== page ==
A rather anticlimactic explanation came from Eric Rignot, a professor of Earth system science at the University of California, Irvine in a November 29, 2016, article on livescience.com:

This is just a mountain that looks like a pyramid. Pyramid shapes are not impossible -- many peaks partially look like pyramids, but they only have one to two faces like that, rarely four.


(Image source: Google Maps 2022 Maxar Technologies Imagery screenshot taken on Thu Apr 28 20:07:49 2022 UTC)

The article on wierd.view60s.com contains several images of what appears to be a military expedition in a polar landscape. Although the article references a video, no video is included with the article. Lead Stories was able to locate a "conspiracy styled" video in Russian language on the YouTube channel BELOGOR. This video, posted on November 26, 2021, contains some moving footage that shows scenes matching the images in the wierd.view60s.com article. The clips are repeated several times through the course of the video.

Lead Stories identified another YouTube video, this one posted on February 24, 2017, by AiirSource Military channel, titled "Paratroopers Parachute Into The Arctic," that contains the scenes featured in these conspiracy clips -- but without the pyramids in the background. The video description reads, "U.S. Army Paratroopers from 4th Brigade, 25th Infantry's parachute jump into Alaska." Lead Stories searched the U.S. Department of Defense video archive to verify this caption and date. There were two additional videos, the 2017 Spartan Pegasus B-Roll showing the paratroopers in the plane, and a teaser video from February 22, 2017, captioned:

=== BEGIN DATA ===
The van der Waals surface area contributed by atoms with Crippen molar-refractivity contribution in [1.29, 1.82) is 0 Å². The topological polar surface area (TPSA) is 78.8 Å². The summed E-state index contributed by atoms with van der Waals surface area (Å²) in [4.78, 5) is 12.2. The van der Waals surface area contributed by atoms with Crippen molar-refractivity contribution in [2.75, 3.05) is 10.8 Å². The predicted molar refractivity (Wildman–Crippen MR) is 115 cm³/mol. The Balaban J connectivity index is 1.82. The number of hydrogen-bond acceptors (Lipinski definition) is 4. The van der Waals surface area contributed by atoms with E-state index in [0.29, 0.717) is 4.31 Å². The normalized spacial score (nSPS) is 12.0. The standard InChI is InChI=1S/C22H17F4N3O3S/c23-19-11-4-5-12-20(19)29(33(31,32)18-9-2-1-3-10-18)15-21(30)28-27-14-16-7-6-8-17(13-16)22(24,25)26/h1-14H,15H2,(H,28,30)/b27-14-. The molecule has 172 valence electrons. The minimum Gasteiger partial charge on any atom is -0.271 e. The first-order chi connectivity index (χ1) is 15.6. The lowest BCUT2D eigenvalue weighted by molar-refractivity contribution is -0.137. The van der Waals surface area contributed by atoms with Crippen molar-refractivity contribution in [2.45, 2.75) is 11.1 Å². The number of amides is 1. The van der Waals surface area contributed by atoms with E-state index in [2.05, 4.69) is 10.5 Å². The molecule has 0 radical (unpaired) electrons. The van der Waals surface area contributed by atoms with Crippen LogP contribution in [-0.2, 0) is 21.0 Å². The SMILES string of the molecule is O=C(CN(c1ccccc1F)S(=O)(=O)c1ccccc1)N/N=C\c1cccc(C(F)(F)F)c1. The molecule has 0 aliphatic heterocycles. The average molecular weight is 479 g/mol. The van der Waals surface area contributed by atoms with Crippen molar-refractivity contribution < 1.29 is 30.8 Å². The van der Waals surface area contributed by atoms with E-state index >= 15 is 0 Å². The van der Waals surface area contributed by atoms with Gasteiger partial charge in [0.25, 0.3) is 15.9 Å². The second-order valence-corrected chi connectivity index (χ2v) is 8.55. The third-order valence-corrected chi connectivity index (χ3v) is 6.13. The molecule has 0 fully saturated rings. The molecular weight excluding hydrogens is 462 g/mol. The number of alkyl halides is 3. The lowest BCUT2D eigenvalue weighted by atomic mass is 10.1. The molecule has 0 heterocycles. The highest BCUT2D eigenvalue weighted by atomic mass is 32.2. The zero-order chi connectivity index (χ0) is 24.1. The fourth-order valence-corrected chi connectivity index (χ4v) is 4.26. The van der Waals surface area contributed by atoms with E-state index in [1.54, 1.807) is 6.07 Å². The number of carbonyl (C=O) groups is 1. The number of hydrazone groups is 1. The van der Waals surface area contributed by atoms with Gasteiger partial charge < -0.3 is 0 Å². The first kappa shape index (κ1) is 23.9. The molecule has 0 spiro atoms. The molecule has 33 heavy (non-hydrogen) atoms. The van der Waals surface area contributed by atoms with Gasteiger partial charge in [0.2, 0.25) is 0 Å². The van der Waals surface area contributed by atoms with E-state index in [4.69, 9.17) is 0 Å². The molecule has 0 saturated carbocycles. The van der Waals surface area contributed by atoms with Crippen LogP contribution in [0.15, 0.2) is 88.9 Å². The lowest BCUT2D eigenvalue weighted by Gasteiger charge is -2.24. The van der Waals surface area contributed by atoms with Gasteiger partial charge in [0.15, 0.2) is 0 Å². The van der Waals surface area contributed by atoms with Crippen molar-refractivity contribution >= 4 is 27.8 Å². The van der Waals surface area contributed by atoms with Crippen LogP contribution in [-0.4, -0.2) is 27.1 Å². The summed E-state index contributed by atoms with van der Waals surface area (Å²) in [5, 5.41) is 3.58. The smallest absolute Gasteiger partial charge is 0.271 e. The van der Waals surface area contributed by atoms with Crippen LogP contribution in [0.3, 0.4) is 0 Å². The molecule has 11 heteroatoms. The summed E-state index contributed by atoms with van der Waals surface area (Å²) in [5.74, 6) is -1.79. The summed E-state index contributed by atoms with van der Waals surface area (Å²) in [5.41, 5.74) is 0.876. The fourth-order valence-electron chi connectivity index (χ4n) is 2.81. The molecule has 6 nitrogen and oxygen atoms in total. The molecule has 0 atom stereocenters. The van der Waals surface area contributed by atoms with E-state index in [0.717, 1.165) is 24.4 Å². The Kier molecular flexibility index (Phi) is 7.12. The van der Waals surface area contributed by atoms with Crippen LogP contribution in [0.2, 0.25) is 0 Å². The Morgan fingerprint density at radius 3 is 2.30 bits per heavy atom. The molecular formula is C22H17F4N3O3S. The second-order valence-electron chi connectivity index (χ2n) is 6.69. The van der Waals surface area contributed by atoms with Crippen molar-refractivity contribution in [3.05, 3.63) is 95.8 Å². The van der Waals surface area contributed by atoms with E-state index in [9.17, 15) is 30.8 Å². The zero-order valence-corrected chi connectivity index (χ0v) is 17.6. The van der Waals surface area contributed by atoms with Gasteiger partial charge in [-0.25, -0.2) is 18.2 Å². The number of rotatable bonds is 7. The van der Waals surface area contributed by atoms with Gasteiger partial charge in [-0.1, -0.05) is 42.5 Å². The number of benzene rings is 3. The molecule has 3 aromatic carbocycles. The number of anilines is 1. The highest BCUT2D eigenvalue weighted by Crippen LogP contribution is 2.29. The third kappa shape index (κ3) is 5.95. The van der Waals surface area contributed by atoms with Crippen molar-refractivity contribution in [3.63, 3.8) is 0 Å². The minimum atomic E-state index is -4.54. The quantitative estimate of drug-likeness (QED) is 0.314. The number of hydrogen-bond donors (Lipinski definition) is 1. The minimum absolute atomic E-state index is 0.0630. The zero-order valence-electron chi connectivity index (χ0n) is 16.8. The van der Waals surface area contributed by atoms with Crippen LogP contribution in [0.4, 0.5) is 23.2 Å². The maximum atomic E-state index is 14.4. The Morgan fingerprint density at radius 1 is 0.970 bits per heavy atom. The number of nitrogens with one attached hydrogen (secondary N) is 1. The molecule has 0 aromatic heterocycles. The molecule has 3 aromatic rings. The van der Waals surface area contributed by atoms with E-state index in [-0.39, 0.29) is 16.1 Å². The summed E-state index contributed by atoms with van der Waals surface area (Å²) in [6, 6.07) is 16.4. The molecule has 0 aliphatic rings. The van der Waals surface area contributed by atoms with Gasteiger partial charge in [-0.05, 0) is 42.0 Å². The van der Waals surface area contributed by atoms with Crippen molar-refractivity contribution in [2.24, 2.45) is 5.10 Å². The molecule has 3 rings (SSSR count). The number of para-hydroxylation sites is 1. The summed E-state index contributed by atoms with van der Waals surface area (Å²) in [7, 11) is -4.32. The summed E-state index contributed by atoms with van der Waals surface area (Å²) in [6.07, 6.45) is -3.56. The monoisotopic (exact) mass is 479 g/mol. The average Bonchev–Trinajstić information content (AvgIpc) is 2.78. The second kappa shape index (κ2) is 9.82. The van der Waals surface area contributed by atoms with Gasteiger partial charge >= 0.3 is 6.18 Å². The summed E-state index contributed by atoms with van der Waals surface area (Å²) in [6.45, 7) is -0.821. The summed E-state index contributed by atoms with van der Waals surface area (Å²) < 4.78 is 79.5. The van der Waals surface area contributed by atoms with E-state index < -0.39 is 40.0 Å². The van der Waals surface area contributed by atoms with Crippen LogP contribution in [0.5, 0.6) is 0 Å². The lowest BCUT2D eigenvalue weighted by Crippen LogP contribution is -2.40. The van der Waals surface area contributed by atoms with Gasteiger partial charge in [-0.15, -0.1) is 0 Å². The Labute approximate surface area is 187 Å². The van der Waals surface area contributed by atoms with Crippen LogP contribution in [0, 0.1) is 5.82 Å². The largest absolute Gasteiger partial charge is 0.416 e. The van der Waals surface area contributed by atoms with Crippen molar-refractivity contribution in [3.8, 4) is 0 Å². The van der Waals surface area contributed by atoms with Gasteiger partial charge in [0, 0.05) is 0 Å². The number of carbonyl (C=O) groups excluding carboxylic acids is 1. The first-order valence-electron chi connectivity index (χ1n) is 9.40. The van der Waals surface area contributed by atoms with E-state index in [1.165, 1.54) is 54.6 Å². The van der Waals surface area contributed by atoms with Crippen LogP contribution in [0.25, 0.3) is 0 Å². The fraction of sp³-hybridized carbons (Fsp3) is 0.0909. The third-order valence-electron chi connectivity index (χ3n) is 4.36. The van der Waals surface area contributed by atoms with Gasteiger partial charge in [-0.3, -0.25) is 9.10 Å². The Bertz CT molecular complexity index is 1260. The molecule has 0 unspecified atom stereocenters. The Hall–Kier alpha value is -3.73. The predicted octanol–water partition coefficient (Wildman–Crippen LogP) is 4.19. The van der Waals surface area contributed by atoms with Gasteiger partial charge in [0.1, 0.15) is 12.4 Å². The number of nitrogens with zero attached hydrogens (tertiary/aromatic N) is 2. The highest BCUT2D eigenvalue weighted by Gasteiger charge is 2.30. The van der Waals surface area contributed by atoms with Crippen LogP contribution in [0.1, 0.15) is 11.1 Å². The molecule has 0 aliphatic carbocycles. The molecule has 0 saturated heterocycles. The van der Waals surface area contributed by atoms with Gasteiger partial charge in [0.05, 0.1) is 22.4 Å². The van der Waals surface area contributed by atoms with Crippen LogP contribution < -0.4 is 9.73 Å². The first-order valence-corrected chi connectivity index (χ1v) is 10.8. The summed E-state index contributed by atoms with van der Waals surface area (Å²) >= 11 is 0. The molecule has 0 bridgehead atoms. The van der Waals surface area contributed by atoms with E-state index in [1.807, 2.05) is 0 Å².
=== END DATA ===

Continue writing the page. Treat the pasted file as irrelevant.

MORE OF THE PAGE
Video by Staff Sgt. Daniel Love
United States Army Alaska
#Spartans, here's a short video from our 1st Squadron, 40th Cavalry mission; Spartan Pegasus 17, where 128 #Spartan #paratroopers jumped into #Deadhorse, #Alaska to recover a simulated downed satellite February 22, 2017. Weather conditions were brutal as expected but our #cavalry men and women performed to Spartan standard. #Arctic #Airborne #Recon #SpartaLives #BolderWhereItsColdest #ArcticTough